Archive | July, 2013

Collard & Collard piano restoration – Instalment 1

25 Jul


Here’s the first episode in the account of the attempted restoration of our grand piano.

First I should mention some resources that have been helpful. As I progress I’ll include links etc to resources as well. First a book that contains a wealth of brilliant information, tips and pictures from and experienced restorer:

“The Family Piano Doctor” by D.B.Wicks. Well worth purchasing if, like me, you are a beginner at restoration.
YouTube is of course an outstanding source of video blogs on various aspects of restoration and piano building. Particularly good on re-stringing is the Youtube “Piano restringing series”. I believe there are 7 in the series. On the subject of stringing, Delacour Pianos in Dorset will make bespoke bass strings from a rubbing.

There really is a huge amount on YouTube, though it takes some wading through promotional and frothy stuff.
Many piano tuners, shops and restorers carry generous helpings of free information on their sites. For restorers of antique instruments, there are several sites listing serial numbers and their age. is quite a good one.

So, to action, in more ways than one. The first job will be removal of the action, keys, dampers and the rest of the playing mechanism. I had hoped to show this step-by-step in pictures but got so engrossed that I took it all out before I remembered. It isn’t a difficult task-just follow these steps:
1. Remove the music stand.
2. Remove the fallboard (the wooden cover for the keys).
3. Remove the main grand piano cover. This is quite heavy and you’re best off persuading someone to help. You will need to unscrew the hinges attaching it to the frame and this can only be done with the cover raised. In my case the hinge screws had come loose from the frame anyway.WP_20130708_036
4. The next job is to remove the action. You will need a table/sideboard/other flat surface to put it on, that needs to be at least as long as the keyboard and about 2-3 feet wide, or two surfaces each 18 inches wide. This is because the action needs to be separated from the keys and each part is the full length of the keyboard.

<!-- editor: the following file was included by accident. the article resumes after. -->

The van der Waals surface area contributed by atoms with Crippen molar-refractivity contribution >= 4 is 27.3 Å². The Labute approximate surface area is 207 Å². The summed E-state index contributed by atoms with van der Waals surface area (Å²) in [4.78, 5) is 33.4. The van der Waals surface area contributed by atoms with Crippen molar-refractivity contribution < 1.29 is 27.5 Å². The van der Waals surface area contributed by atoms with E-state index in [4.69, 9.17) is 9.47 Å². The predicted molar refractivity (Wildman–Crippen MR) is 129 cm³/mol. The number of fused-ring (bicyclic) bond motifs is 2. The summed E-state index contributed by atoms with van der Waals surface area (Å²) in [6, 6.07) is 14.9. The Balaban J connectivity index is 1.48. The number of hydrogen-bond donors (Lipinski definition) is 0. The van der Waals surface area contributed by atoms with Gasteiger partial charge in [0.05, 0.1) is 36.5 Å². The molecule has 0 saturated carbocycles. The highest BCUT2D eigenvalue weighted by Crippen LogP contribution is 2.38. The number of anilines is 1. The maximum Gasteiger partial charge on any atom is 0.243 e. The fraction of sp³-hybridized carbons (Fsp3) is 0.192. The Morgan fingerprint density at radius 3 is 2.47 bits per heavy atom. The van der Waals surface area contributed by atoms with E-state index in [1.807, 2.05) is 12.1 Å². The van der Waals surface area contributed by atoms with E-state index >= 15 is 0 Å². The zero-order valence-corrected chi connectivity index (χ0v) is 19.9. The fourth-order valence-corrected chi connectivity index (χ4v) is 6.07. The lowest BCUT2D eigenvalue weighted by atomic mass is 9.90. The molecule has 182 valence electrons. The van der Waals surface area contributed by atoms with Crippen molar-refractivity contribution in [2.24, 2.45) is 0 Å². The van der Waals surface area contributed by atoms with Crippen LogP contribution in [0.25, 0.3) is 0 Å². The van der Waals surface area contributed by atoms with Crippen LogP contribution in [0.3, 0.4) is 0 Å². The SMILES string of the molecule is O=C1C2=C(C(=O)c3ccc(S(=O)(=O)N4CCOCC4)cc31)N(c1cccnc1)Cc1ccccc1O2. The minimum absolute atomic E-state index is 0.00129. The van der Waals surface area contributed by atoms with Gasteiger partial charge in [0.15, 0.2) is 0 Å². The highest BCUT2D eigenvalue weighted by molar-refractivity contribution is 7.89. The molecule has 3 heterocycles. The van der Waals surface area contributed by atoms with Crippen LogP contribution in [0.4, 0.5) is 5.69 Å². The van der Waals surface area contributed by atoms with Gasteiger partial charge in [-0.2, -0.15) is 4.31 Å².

To remove the action:
a. Remove the bar resting in front of, and occupying the length of, the keys. This in my case just lifted out I seem to remember but there may be small screws to deal with.
b. On top of the keys some 9 inches or so from their front edge and along their entire length is a flat bar that prevents the keys from rising out of their bed when being played. Unscrew and remove.
c. Feel underneath the piano where the keyboard rests at each front end, for two thumbscrews that hold the keyboard and action to the wooden frame. Unscrew and store these.
d. Remove the large wooden blocks at each end of the keyboard. In my case they just lifted out.
WP_20130708_055. WP_20130708_057
e. Remove the action and keys. The basic technique is to grasp the whole assembly at each end and tease it out, a few millimetres each end in turn until the whole thing emerges, keys and action together. Be careful not to snag any of the hammers against the top of the frame as you work it out
f. Place the action carefully on the long table/sideboard.

At this point I could see the dust and other crud that has accumulated in the action, especially under the keys.
Next instalment will include removal of the dampers!


Restoring an antique baby grand

8 Jul

Some 10 years ago we bought an old Collard & Collard baby grand for £200. It has been played occasionally but is out of tune.
Our local Island tuner Ron Bird deemed it un-tuneable and quoted £3,000 to fix it. Not having £3k stashed away, the options seemed to include:
1. Burn it
2. Chuck it away
3. Give it away
4. Fix it myself

1 and 2 Seemed cruel. 3 was not actually an option because no-one would want it. That left 4, which is now my spare time project for the next year or so.

It has proved really enjoyable and instructive so far and I propose to blog regularly on the project as it progresses
Instalment 1. Will follow soon!